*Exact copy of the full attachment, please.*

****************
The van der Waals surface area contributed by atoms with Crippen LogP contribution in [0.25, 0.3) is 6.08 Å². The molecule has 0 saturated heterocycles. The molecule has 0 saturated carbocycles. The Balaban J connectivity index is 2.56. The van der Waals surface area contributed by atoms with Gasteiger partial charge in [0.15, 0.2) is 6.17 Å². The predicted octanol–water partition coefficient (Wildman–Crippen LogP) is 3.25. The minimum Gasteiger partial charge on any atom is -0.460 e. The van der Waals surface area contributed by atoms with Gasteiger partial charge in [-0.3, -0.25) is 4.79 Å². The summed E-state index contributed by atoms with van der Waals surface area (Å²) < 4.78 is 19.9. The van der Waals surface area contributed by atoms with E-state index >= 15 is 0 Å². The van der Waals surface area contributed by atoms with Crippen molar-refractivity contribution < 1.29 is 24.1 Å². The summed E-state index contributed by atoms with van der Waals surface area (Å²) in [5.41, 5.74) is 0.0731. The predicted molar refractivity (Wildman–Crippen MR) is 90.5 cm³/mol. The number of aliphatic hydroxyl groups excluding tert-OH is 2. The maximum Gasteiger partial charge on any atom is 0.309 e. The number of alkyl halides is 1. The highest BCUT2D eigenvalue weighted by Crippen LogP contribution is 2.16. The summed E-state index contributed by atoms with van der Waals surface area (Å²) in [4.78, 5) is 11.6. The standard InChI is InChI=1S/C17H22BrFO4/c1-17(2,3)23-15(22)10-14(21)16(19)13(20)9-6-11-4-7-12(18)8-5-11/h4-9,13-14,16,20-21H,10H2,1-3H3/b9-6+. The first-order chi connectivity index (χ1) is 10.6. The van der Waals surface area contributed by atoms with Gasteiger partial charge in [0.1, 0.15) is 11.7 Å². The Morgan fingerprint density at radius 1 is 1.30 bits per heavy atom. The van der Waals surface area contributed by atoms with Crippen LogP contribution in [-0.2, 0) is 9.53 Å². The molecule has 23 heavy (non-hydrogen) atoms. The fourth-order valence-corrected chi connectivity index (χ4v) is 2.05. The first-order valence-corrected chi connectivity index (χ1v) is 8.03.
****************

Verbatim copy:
The van der Waals surface area contributed by atoms with Crippen LogP contribution in [0.25, 0.3) is 6.08 Å². The molecule has 0 saturated heterocycles. The molecule has 0 saturated carbocycles. The Balaban J connectivity index is 2.56. The van der Waals surface area contributed by atoms with Gasteiger partial charge in [0.15, 0.2) is 6.17 Å². The predicted octanol–water partition coefficient (Wildman–Crippen LogP) is 3.25. The minimum Gasteiger partial charge on any atom is -0.460 e. The van der Waals surface area contributed by atoms with Gasteiger partial charge in [-0.3, -0.25) is 4.79 Å². The summed E-state index contributed by atoms with van der Waals surface area (Å²) < 4.78 is 19.9. The van der Waals surface area contributed by atoms with E-state index >= 15 is 0 Å². The van der Waals surface area contributed by atoms with Crippen molar-refractivity contribution < 1.29 is 24.1 Å². The summed E-state index contributed by atoms with van der Waals surface area (Å²) in [5.41, 5.74) is 0.0731. The predicted molar refractivity (Wildman–Crippen MR) is 90.5 cm³/mol. The number of aliphatic hydroxyl groups excluding tert-OH is 2. The maximum Gasteiger partial charge on any atom is 0.309 e. The number of alkyl halides is 1. The highest BCUT2D eigenvalue weighted by Crippen LogP contribution is 2.16. The summed E-state index contributed by atoms with van der Waals surface area (Å²) in [4.78, 5) is 11.6. The standard InChI is InChI=1S/C17H22BrFO4/c1-17(2,3)23-15(22)10-14(21)16(19)13(20)9-6-11-4-7-12(18)8-5-11/h4-9,13-14,16,20-21H,10H2,1-3H3/b9-6+. The first-order chi connectivity index (χ1) is 10.6. The van der Waals surface area contributed by atoms with Gasteiger partial charge in [0.1, 0.15) is 11.7 Å². The Morgan fingerprint density at radius 1 is 1.30 bits per heavy atom. The van der Waals surface area contributed by atoms with Crippen LogP contribution in [-0.2, 0) is 9.53 Å². The molecule has 23 heavy (non-hydrogen) atoms. The fourth-order valence-corrected chi connectivity index (χ4v) is 2.05. The first-order valence-corrected chi connectivity index (χ1v) is 8.03.